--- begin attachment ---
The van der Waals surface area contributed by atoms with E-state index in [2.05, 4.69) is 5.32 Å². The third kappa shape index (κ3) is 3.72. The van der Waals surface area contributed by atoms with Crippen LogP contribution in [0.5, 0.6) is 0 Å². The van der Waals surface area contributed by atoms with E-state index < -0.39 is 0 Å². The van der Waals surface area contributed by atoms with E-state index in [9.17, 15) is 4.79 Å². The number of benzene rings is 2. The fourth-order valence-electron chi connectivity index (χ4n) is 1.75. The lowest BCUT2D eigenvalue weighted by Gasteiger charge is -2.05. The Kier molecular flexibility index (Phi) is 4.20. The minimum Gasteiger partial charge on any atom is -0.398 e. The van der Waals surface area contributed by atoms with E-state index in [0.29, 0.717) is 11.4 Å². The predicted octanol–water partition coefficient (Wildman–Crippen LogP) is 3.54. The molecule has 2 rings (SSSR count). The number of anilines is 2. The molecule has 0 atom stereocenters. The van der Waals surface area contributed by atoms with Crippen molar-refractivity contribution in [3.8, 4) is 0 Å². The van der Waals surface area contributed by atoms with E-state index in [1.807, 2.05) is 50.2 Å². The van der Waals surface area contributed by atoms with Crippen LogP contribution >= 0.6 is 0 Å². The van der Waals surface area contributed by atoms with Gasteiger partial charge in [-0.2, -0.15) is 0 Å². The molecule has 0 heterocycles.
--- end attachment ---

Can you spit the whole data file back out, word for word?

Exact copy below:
The van der Waals surface area contributed by atoms with E-state index in [2.05, 4.69) is 5.32 Å². The third kappa shape index (κ3) is 3.72. The van der Waals surface area contributed by atoms with Crippen LogP contribution in [0.5, 0.6) is 0 Å². The van der Waals surface area contributed by atoms with E-state index < -0.39 is 0 Å². The van der Waals surface area contributed by atoms with E-state index in [9.17, 15) is 4.79 Å². The number of benzene rings is 2. The fourth-order valence-electron chi connectivity index (χ4n) is 1.75. The lowest BCUT2D eigenvalue weighted by Gasteiger charge is -2.05. The Kier molecular flexibility index (Phi) is 4.20. The minimum Gasteiger partial charge on any atom is -0.398 e. The van der Waals surface area contributed by atoms with E-state index in [0.29, 0.717) is 11.4 Å². The predicted octanol–water partition coefficient (Wildman–Crippen LogP) is 3.54. The molecule has 2 rings (SSSR count). The number of anilines is 2. The molecule has 0 atom stereocenters. The van der Waals surface area contributed by atoms with Crippen molar-refractivity contribution in [3.8, 4) is 0 Å². The van der Waals surface area contributed by atoms with E-state index in [1.807, 2.05) is 50.2 Å². The van der Waals surface area contributed by atoms with Crippen LogP contribution >= 0.6 is 0 Å². The van der Waals surface area contributed by atoms with Gasteiger partial charge in [-0.2, -0.15) is 0 Å². The molecule has 0 heterocycles.